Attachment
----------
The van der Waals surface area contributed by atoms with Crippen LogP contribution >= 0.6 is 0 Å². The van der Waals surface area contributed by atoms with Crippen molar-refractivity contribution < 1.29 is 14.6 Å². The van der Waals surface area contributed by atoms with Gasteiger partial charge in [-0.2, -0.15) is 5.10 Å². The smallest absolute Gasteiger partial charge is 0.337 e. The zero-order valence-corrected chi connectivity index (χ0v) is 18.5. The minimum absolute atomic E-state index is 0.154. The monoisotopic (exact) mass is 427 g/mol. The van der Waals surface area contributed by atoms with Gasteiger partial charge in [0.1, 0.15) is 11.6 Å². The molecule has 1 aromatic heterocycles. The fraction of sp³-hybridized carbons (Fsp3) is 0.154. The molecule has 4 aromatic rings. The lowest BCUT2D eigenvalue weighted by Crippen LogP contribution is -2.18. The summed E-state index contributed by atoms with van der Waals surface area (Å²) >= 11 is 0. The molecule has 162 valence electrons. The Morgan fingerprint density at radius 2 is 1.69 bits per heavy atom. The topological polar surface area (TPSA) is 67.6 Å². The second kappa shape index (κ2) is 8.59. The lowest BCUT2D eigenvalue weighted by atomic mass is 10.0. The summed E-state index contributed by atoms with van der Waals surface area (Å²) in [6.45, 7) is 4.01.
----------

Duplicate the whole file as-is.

The van der Waals surface area contributed by atoms with Crippen LogP contribution >= 0.6 is 0 Å². The van der Waals surface area contributed by atoms with Crippen molar-refractivity contribution < 1.29 is 14.6 Å². The van der Waals surface area contributed by atoms with Gasteiger partial charge in [-0.2, -0.15) is 5.10 Å². The smallest absolute Gasteiger partial charge is 0.337 e. The zero-order valence-corrected chi connectivity index (χ0v) is 18.5. The minimum absolute atomic E-state index is 0.154. The monoisotopic (exact) mass is 427 g/mol. The van der Waals surface area contributed by atoms with Gasteiger partial charge in [0.1, 0.15) is 11.6 Å². The molecule has 1 aromatic heterocycles. The fraction of sp³-hybridized carbons (Fsp3) is 0.154. The molecule has 4 aromatic rings. The lowest BCUT2D eigenvalue weighted by Crippen LogP contribution is -2.18. The summed E-state index contributed by atoms with van der Waals surface area (Å²) >= 11 is 0. The molecule has 162 valence electrons. The Morgan fingerprint density at radius 2 is 1.69 bits per heavy atom. The topological polar surface area (TPSA) is 67.6 Å². The second kappa shape index (κ2) is 8.59. The lowest BCUT2D eigenvalue weighted by atomic mass is 10.0. The summed E-state index contributed by atoms with van der Waals surface area (Å²) in [6.45, 7) is 4.01.